On the other hand, I really can't see including the results of such an exercise in a book of children's poetry to be distributed to schools, and the publisher deserves a lot of the heat it is getting. As Ahistoricality pointed out, the poem included seems to be "doggerel displaying the shallowest genocidal paranoia." However, even so, I do not think the poem should be censored, as at least one of the publisher's critics seems to be arguing that it should, stating: "It's an incitement to racial hatred." In many European countries, including the U.K., "incitements to racial hatred" are illegal, subject to penalties, which implies that the person quoted wants the book censored.

Personally, I consider such censorship of alleged "hate speech" to be misguided. After all, do you want the government deciding what is and is not "hate speech"? That's yet another reason that I'm glad that we have the First Amendment to make such misguided tendencies to censor offensive speech far more difficult.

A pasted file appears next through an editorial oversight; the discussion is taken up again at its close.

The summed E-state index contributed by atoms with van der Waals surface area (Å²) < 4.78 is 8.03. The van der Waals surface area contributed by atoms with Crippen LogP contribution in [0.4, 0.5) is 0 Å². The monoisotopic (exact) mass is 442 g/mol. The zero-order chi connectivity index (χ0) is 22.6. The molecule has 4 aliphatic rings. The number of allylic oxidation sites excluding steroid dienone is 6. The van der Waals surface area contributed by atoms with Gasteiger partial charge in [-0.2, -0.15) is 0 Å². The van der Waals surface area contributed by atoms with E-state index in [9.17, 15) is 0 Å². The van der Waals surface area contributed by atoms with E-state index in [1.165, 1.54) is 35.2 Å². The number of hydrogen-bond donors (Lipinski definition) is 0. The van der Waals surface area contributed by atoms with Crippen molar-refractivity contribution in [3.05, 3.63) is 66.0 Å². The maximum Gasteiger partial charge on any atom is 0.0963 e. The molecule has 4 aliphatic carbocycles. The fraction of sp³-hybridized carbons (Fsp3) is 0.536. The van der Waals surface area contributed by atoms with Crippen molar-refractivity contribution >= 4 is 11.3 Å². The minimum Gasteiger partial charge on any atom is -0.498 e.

How to succeed at quackery, part 2

Prometheus has, after a long delay, finally posted part 2 of his advice for budding quacks everywhere. In this case, he explains how to exploit your niche. For me as a physician, perhaps the most relevant piece of advice is here, given how HMOs have taken financial control of most medical practices:
Whatever you do, do not make the mistake that many chiropractors are making - do not try to get your services covered by insurance plans. This is the kiss of death for "alternative" practitioners. Although getting covered by health insurance plans may yield a better cash flow for the marginal "alternative" practitioner, it is a disaster in the long run.

Just look what insurance coverage did to the "real" doctors . The ones who were getting paid in chickens (when they got paid at all) did better, but the profession as a whole ended up saddled with endless paperwork and red tape. Eventually, the insurance companies ended up telling the doctors how much they would get paid for everything they did. Makes getting paid in chickens and corn look good by comparison.